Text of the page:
Setting An Emacs Per-System Height

Every time I start Emacs I have to adjust the frame size. That's because my two main systems are a 15 inch MacBook Pro and a 27 inch iMac. In both cases I want the width to be 80 cols so I just set that with set-frame-width in my init.el file. I always ended up setting the height though because the MacBook can handle only 53 rows while the iMac can do 87. I finally got tired of that and added a bit of code to check the system name and set the height appropriately. I'm not even sure this is the best way of handling the problem but it's simple and works. Here's the code for anyone else who has a similar problem

(defconst jcs-system-heights '(("aineko" . 87) ("manfred" . 53)))
(let* ((system (car (split-string (system-name) "\\.")))
       (height (assoc system jcs-system-heights)))
  (when height
      (set-frame-height (selected-frame) (cdr height))))

Once you have the system name, you can make any other system-specific adjustments you need. If this init.el is used for another system (such as one of my servers), height will be nil and no action will be taken. If you are using Linux, you can probably get the same effect by setting the X-defaults; I couldn't find a way of doing this for OS X.

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  • Since managing frames is the window manager's job I leave this task to it, Openbox. It comes up so often that I set a keybinding, W-v, for vertically maximizing the current window, so I use this on Emacs all the time. Openbox can also position/resize/maximize specific application windows when they appear. I do this with my terminal emulator, Firefox, and Pidgin, but I've found it doesn't work with Emacs, since it jerks the frame around too much during init (bringing the window up, then removing the menu bar, tool bar, and scroll bar).

  • You may want to look at x-display-pixel-width and -height functions, may be make for a more flexible solution. I have the following function, can't recall where I got it from so can't attribute correctly.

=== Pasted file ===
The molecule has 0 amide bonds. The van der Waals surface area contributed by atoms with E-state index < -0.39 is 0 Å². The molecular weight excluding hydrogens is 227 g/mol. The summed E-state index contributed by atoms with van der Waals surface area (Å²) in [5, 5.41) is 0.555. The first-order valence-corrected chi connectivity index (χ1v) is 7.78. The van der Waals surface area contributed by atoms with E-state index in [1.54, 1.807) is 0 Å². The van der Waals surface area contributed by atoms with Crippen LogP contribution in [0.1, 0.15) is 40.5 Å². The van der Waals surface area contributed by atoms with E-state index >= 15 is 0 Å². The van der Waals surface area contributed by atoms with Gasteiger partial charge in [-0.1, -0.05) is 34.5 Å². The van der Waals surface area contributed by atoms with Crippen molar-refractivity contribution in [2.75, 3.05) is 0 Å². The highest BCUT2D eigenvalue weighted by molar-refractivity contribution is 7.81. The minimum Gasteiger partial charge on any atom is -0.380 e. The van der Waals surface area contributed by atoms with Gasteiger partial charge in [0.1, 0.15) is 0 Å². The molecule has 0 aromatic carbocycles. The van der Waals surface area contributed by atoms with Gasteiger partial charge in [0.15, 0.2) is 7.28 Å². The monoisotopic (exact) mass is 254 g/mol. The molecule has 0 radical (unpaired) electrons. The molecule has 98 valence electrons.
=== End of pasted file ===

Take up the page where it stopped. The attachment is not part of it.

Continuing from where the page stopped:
;; increase the frame size to cover the screen mostly
    (defun enlarge-frame ()
    "Enlarge the selected frame to fill a sizeable portion of the screen,
    based on the current screen resolution"
    ;; Set the frame size
    ;; set the new width, with a little space on the sides
    (setq lframe-width (- (/ (x-display-pixel-width) (frame-char-width)) 20))
    ;; set the new height, allowing for title bars
    (setq lframe-height (- (/ (x-display-pixel-height) (frame-char-height)) 5))
    ;; apply to the selected frame
    (set-frame-size (selected-frame) lframe-width lframe-height))

  • Mark Hepburn

    I don't really need it much these days, but I have a snippet to load both a machine- and a OS-specific file, as an alternative to hard-coding their names in the config itself.
    (ie, I can have linux-specific code, and code specific to one machine)

    Also, just looking at one reason I started doing that, you might want to look at maxframe-el.

  • Les Harris

    Just wanted to say your Accelerando inspired system names made me smile!

    • jcs

      All the Macs around here are named after Accelerando characters (although not all from the Macx family).

  • Chad

    The OSX version of Xdefaults is 'defaults write org.gnu.Emacs Emacs.geometry -string "80x53"'.

    You can also use something like "80x50+77-0" , which starts Emacs 77 pixels from the left and at the bottom, and used named frames by setting Name.geometry instead of Emacs.geometry.

  • Lee

    For OS X there is the display-usable-bounds function that will show you how big an area you have, taking into account things like the Dock and menu bar. The following code in my .emacs lets me modify the current frames and the default-frame-alist so any new frames have the correct size as well.

    (defun lh-get-height-max ()
    (- (/ (cadddr (display-usable-bounds))

    (defun lh-max-frames ()
    (modify-all-frames-parameters (list (cons 'height (lh-get-height-max)))))


    • jcs

      Very nice!